My Name is Yunus
“I don’t mind what work comes, I will do it. But my dream is to do something good for the community. When I came here, I realised the things I want to become—someone like a teacher, or a leader… My father was a leader from the village. Whatever your father does you are interested to do as well. Sometimes I think that if my father was alive he could help me go to university and I could learn so many things. If I think about my family, I get stressed. If I think about my future here, I get stressed. I’ve been here nearly six years. I have nothing.” Mohamad Yunus walks the streets of Springvale at night.
“Last year I graduated from a leadership program and this year I won the Service to Community award from Friends of Refugees. I didn’t know I was going to win—on the night, I was confused! I felt really happy. My mum knows about what I’m doing in the community, but she doesn’t really understand what it’s like here. I think she would be proud of me.” Yunus is well respected within the community.
Mohammad Idris’ Rohingya Restaurant and Cafe in Springvale is a meeting place for the small community of Rohingya in Melbourne's South-East. A former meat packing factory, it is a place (for the mostly males) to shoot pool, play cards, watch television and socialise; and a hub for information on jobs, accommodation and news of home.
Australia's Tim Cahill looks to his family moments after the full time whistle in the Socceroos’ final group match against Peru at the FIFA 2018 World Cup in Sochi, Russia. After the World Cup Cahill, Australia's leading international goal-scorer confirmed his retirement from international football after scoring 50 goals in 107 caps.
Samim Sediqi (left) and Iqbal hang out on a boulder, enjoying the sunset above the Khwaja Rawash apartment complex in the Qasaba area on the far northern edge of Kabul. The friends said they were amongst the first 10-12 families to move into the complex, which has a calm atmosphere seldom found in the rest of Afghanistan.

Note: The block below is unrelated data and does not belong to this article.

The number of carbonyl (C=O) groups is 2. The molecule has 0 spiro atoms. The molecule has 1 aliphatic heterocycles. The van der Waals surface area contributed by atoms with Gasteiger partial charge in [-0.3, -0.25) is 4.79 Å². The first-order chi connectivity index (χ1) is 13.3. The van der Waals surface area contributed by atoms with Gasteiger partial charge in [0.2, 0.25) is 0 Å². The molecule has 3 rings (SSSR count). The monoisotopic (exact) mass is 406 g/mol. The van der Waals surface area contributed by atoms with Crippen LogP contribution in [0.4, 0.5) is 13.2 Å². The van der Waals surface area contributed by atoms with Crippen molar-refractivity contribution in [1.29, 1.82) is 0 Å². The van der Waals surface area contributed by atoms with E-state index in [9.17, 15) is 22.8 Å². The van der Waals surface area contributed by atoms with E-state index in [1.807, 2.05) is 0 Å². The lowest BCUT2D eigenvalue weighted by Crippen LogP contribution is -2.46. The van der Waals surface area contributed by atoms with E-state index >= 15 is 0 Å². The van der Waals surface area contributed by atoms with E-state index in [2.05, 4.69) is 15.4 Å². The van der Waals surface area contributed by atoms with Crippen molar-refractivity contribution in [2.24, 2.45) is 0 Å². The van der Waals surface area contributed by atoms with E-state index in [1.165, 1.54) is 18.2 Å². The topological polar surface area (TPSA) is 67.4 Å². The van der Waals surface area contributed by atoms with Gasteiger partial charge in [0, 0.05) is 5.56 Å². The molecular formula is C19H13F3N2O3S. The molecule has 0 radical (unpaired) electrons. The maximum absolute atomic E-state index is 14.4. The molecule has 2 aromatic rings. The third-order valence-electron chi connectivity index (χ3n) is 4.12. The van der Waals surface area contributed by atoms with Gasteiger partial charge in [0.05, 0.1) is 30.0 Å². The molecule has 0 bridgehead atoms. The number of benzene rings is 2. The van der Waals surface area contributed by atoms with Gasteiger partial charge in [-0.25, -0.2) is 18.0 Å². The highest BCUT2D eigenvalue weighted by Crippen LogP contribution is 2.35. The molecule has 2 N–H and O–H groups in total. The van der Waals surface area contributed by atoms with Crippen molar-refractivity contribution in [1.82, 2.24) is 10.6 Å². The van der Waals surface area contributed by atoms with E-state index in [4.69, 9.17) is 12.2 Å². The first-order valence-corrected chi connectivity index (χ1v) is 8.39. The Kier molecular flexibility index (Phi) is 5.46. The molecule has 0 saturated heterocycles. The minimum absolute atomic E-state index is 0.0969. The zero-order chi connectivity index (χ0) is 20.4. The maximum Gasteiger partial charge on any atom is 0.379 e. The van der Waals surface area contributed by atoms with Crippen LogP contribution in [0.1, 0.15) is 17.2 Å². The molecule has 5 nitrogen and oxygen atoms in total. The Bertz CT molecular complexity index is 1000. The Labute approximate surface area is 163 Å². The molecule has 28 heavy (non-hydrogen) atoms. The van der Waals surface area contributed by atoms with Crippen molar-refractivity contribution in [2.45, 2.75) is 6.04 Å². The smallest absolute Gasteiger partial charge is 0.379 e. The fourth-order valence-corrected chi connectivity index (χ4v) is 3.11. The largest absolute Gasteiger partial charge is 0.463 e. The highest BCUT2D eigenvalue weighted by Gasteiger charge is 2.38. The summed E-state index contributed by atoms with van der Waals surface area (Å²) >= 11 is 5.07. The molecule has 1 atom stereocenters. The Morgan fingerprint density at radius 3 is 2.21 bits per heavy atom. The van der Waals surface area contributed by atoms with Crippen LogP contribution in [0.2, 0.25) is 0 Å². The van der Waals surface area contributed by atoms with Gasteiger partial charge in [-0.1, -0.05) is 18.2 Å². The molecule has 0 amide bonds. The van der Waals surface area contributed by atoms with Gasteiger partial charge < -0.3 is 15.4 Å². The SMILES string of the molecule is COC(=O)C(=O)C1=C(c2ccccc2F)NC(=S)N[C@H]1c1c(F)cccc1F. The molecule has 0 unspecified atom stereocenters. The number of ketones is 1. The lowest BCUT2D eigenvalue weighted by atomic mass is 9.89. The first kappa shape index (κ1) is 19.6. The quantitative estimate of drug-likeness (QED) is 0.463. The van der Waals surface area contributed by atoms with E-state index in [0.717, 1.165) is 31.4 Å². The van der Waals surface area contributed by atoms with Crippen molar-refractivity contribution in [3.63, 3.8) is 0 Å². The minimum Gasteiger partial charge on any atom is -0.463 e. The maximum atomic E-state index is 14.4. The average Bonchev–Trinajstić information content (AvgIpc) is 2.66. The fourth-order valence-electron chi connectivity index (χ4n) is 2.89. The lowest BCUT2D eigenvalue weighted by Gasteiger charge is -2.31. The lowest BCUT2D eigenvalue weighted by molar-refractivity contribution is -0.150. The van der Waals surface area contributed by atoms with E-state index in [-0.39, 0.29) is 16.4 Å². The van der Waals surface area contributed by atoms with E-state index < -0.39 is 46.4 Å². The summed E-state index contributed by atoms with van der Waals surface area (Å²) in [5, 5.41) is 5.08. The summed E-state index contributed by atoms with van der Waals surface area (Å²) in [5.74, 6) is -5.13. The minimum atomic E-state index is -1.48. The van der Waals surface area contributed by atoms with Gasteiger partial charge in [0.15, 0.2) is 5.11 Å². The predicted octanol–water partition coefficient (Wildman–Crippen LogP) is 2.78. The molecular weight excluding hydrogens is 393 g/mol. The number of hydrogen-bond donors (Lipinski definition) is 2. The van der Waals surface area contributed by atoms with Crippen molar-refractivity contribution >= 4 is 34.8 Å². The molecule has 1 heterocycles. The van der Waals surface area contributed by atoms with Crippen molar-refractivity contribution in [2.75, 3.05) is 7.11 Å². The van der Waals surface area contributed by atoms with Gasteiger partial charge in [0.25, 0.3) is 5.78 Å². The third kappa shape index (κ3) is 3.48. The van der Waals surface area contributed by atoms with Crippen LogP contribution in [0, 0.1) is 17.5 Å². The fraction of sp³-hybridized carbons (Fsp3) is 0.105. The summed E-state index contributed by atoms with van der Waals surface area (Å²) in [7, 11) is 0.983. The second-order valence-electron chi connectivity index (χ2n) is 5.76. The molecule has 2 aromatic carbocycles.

On the second day of an overlap in unilateral ceasefires ordered by the Afghan government and Taliban leadership, members of the Taliban and their supporters entered Kabul, leaving their weapons at the gates. They were mostly welcomed by crowds of cheering and waving residents, while some looked on warily. The three men on this motorcycle were believed to be Taliban.
12-year-old Shafiquallah’s uncle Zar Gul comforts him while a nurse prepares to clean the wounds on the stumps that used to be his legs. He and his two younger brothers Mangal and Rashid share this room in Nangahar Regional Hospital in eastern Afghanistan. Between the three of them they have only one leg.
‘Yamin’ (not his real name), a local Taliban fighter and bodyguard, checks out the window before departing a house on the edge of the village of Shah Mazar... between the Taliban strongholds of Baraki Barak and Charkh. Our hosts rode a motorcycle—one carrying a Kalashnikov—to meet my colleagues and I on the highway. To our knowledge we were the first foreign reporters to have met face-to-face with Taliban outside of government-held territory in some years.